Structural basis of ubiquitin recognition by translesion synthesis DNA polymerase ℓ

Gaofeng Cui, Robert C. Benirschke, Han Fang Tuan, Nenad Juranić, Slobodan MacUra, Maria Victoria Botuyan, Georges Mer

Research output: Contribution to journalArticle

22 Scopus citations

Abstract

Cells have evolved mutagenic bypass mechanisms that prevent stalling of the replication machinery at DNA lesions. This process, translesion DNA synthesis (TLS), involves switching from high-fidelity DNA polymerases to specialized DNA polymerases that replicate through a variety of DNA lesions. In eukaryotes, polymerase switching during TLS is regulated by the DNA damage-triggered monoubiquitylation of PCNA. How the switch operates is unknown, but all TLS polymerases of the so-called Y-family possess PCNA and ubiquitin-binding domains that are important for their function. To gain insight into the structural mechanisms underlying the regulation of TLS by ubiquitylation, we have probed the interaction of ubiquitin with a conserved ubiquitin-binding motif (UBM2) of Y-family polymerase Polℓ. Using NMR spectroscopy, we have determined the structure of a complex of human Polℓ UBM2 and ubiquitin, revealing a novel ubiquitin recognition fold consisting of two α-helices separated by a central trans-proline residue conserved in all UBMs. We show that, different from the majority of ubiquitin complexes characterized to date, ubiquitin residue Ile44 only plays a modest role in the association of ubiquitin with Polℓ UBM2. Instead, binding of UBM2 is centered on the recognition of Leu8 in ubiquitin, which is essential for the interaction.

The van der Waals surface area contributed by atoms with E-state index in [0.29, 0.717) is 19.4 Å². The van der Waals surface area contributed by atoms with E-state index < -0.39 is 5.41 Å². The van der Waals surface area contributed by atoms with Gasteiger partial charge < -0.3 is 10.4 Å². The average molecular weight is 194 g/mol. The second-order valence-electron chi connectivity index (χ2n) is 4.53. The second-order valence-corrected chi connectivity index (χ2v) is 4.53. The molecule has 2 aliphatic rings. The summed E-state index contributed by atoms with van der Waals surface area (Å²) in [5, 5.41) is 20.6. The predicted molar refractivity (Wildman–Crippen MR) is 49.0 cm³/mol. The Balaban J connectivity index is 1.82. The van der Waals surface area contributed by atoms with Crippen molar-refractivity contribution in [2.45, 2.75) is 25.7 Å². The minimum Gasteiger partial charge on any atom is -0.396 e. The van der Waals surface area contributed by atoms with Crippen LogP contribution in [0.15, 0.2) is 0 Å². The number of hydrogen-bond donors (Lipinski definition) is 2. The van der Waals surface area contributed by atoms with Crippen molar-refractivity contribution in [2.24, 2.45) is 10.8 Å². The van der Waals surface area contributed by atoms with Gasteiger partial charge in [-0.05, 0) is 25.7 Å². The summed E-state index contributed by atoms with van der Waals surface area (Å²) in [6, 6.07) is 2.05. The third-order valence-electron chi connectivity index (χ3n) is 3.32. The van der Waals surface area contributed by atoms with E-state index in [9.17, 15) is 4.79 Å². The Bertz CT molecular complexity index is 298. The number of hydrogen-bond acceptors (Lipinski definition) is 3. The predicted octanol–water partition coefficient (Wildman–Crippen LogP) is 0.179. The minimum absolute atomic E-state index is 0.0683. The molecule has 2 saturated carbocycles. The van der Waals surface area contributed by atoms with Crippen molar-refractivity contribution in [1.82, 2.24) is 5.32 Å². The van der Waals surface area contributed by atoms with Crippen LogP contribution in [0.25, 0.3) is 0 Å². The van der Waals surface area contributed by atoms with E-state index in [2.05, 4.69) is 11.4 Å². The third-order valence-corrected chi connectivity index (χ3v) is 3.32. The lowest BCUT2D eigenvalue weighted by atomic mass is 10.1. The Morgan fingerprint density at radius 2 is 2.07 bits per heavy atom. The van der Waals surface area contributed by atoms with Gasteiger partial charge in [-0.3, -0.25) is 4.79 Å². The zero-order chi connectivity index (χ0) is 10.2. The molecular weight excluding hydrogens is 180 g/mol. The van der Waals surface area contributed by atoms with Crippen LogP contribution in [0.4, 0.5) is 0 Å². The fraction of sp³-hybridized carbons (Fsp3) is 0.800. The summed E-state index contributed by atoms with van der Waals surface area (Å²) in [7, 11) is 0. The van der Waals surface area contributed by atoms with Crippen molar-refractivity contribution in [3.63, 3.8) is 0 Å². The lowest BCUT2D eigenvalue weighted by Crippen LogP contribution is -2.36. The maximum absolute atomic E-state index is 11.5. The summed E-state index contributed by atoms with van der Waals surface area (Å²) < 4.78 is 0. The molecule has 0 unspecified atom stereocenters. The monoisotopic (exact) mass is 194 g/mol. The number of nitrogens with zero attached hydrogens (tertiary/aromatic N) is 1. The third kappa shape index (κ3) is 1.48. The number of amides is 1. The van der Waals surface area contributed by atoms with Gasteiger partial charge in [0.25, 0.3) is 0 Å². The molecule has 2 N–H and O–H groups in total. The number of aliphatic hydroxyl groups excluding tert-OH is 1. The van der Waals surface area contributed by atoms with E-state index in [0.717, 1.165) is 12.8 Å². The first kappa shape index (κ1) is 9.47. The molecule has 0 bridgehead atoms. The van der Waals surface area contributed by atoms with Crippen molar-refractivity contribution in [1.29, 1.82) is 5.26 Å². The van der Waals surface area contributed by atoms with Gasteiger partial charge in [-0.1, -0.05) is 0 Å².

Original languageEnglish (US)
Pages (from-to)10198-10207
Number of pages10
JournalBiochemistry
Volume49
Issue number47
DOIs
StatePublished - Nov 30 2010

ASJC Scopus subject areas

  • Biochemistry

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    Cui, G., Benirschke, R. C., Tuan, H. F., Juranić, N., MacUra, S., Botuyan, M. V., & Mer, G. (2010). Structural basis of ubiquitin recognition by translesion synthesis DNA polymerase ℓ. Biochemistry, 49(47), 10198-10207. https://doi.org/10.1021/bi101303t